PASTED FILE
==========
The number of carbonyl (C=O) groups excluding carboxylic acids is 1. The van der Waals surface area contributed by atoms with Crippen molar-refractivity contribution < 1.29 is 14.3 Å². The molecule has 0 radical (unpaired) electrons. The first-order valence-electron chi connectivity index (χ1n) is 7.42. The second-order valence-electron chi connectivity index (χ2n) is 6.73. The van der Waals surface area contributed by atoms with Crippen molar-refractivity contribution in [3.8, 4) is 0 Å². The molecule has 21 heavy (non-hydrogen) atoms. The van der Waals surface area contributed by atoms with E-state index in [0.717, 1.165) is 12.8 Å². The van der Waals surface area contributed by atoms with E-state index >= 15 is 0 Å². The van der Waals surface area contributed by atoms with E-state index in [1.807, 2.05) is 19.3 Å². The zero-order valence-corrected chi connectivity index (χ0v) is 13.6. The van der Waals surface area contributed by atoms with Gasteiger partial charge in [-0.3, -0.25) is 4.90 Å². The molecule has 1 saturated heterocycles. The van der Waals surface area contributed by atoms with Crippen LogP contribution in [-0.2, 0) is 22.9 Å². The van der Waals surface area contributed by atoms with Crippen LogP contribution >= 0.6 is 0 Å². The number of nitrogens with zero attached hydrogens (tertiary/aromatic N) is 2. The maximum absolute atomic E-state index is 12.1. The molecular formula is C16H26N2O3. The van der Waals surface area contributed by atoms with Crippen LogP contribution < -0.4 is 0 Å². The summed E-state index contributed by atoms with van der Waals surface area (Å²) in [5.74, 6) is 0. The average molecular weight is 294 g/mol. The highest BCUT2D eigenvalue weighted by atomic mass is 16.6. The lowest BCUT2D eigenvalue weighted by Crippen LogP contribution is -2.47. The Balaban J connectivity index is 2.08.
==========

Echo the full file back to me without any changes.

The number of carbonyl (C=O) groups excluding carboxylic acids is 1. The van der Waals surface area contributed by atoms with Crippen molar-refractivity contribution < 1.29 is 14.3 Å². The molecule has 0 radical (unpaired) electrons. The first-order valence-electron chi connectivity index (χ1n) is 7.42. The second-order valence-electron chi connectivity index (χ2n) is 6.73. The van der Waals surface area contributed by atoms with Crippen molar-refractivity contribution in [3.8, 4) is 0 Å². The molecule has 21 heavy (non-hydrogen) atoms. The van der Waals surface area contributed by atoms with E-state index in [0.717, 1.165) is 12.8 Å². The van der Waals surface area contributed by atoms with E-state index >= 15 is 0 Å². The van der Waals surface area contributed by atoms with E-state index in [1.807, 2.05) is 19.3 Å². The zero-order valence-corrected chi connectivity index (χ0v) is 13.6. The van der Waals surface area contributed by atoms with Gasteiger partial charge in [-0.3, -0.25) is 4.90 Å². The molecule has 1 saturated heterocycles. The van der Waals surface area contributed by atoms with Crippen LogP contribution in [-0.2, 0) is 22.9 Å². The van der Waals surface area contributed by atoms with Crippen LogP contribution >= 0.6 is 0 Å². The number of nitrogens with zero attached hydrogens (tertiary/aromatic N) is 2. The maximum absolute atomic E-state index is 12.1. The molecular formula is C16H26N2O3. The van der Waals surface area contributed by atoms with Crippen LogP contribution < -0.4 is 0 Å². The summed E-state index contributed by atoms with van der Waals surface area (Å²) in [5.74, 6) is 0. The average molecular weight is 294 g/mol. The highest BCUT2D eigenvalue weighted by atomic mass is 16.6. The lowest BCUT2D eigenvalue weighted by Crippen LogP contribution is -2.47. The Balaban J connectivity index is 2.08.